In the first week of 2024, the Chief Justice of India, DY Chandrachud was in the media spotlight twice for reasons that had little do with the law. On New Year’s day, the Press Trust of India published interview with him that was nearly an hour long. A few days later, Chandrachud embarked on a well-publicised visit to temples in Gujarat.

This was not particularly unusual. Even as judges having become more active in public life over the last few years, Chandrachud’s public profile since he took office as chief justice of India in November 2022 as chief justice is unprecedented.

In his 14 months in office so far, he has been in the news for his statements both outside the court as his statements inside it. In addition to delivering several pubic lectures, he has given at least four media interviews. This is uncommon, since previous chief justices of India have at most appeared for a single media interview.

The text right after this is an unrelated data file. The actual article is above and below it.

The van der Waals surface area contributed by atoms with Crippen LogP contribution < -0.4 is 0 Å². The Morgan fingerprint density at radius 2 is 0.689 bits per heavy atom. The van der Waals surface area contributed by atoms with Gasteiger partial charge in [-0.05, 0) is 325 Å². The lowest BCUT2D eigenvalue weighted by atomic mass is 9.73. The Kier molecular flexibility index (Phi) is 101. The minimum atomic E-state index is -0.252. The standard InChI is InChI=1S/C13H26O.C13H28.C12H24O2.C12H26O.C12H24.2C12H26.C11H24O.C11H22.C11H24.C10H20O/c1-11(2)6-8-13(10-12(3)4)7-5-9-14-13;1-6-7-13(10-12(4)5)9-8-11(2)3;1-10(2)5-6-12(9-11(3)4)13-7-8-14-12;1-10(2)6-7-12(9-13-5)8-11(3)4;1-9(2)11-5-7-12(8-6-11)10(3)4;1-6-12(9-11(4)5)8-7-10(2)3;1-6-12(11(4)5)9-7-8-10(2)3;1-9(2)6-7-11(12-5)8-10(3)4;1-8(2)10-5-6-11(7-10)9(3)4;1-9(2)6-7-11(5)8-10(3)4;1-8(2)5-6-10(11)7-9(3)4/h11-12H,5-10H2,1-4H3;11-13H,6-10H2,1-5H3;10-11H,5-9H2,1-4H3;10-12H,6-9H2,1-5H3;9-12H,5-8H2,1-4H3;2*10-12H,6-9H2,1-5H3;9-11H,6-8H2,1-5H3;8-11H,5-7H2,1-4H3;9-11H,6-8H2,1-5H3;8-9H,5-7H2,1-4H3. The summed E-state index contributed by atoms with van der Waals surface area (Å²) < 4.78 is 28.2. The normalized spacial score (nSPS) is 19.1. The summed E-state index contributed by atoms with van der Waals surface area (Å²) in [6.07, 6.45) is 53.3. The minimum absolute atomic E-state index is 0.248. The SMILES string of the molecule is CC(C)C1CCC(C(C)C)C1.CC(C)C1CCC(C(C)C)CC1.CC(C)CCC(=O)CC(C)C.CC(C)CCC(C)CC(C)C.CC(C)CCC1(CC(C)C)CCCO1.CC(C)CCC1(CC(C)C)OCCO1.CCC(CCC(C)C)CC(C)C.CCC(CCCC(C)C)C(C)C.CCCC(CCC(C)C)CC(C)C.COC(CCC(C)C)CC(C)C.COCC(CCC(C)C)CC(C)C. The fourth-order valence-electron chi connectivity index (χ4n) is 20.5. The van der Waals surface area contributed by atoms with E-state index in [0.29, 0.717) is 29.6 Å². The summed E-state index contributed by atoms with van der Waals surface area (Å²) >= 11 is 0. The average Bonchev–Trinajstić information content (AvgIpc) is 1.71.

Lawyers and journalists said that Chandrachud’s prominent public is unusual but understandable, given the increased media scrutiny on the Supreme Court. However, they said that there must be a limit to which judges must open themselves up to the public and underscored the fact that chief justices of India must speak primarily through their judgments.


Break from tradition

For years, judges have kept away from the press. Said Leena Reghunath, editor-in-chief of Supreme Court Observer, a legal journalism website, “Judges are usually tight-lipped and vigorously desist from media interactions.”